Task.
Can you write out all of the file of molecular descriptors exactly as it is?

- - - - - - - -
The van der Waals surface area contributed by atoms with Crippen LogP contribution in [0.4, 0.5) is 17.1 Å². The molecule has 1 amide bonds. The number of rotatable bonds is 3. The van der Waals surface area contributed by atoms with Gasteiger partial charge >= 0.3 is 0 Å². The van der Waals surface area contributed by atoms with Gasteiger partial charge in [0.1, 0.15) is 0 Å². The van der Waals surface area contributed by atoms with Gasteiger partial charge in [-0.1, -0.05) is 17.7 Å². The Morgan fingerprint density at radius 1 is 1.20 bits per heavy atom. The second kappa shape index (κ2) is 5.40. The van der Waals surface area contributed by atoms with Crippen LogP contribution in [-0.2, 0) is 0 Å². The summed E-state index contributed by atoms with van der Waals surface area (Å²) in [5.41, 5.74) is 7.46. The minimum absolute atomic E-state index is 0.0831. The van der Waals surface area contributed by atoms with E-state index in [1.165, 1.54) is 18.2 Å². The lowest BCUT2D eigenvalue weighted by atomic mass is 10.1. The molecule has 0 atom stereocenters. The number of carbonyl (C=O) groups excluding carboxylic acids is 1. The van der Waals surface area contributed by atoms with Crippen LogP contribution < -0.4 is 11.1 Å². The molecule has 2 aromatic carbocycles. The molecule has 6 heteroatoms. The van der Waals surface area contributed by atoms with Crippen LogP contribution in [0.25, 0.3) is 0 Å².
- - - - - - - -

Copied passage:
The van der Waals surface area contributed by atoms with Crippen LogP contribution in [0.4, 0.5) is 17.1 Å². The molecule has 1 amide bonds. The number of rotatable bonds is 3. The van der Waals surface area contributed by atoms with Gasteiger partial charge >= 0.3 is 0 Å². The van der Waals surface area contributed by atoms with Gasteiger partial charge in [0.1, 0.15) is 0 Å². The van der Waals surface area contributed by atoms with Gasteiger partial charge in [-0.1, -0.05) is 17.7 Å². The Morgan fingerprint density at radius 1 is 1.20 bits per heavy atom. The second kappa shape index (κ2) is 5.40. The van der Waals surface area contributed by atoms with Crippen LogP contribution in [-0.2, 0) is 0 Å². The summed E-state index contributed by atoms with van der Waals surface area (Å²) in [5.41, 5.74) is 7.46. The minimum absolute atomic E-state index is 0.0831. The van der Waals surface area contributed by atoms with E-state index in [1.165, 1.54) is 18.2 Å². The lowest BCUT2D eigenvalue weighted by atomic mass is 10.1. The molecule has 0 atom stereocenters. The number of carbonyl (C=O) groups excluding carboxylic acids is 1. The van der Waals surface area contributed by atoms with Crippen LogP contribution < -0.4 is 11.1 Å². The molecule has 2 aromatic carbocycles. The molecule has 6 heteroatoms. The van der Waals surface area contributed by atoms with Crippen LogP contribution in [0.25, 0.3) is 0 Å².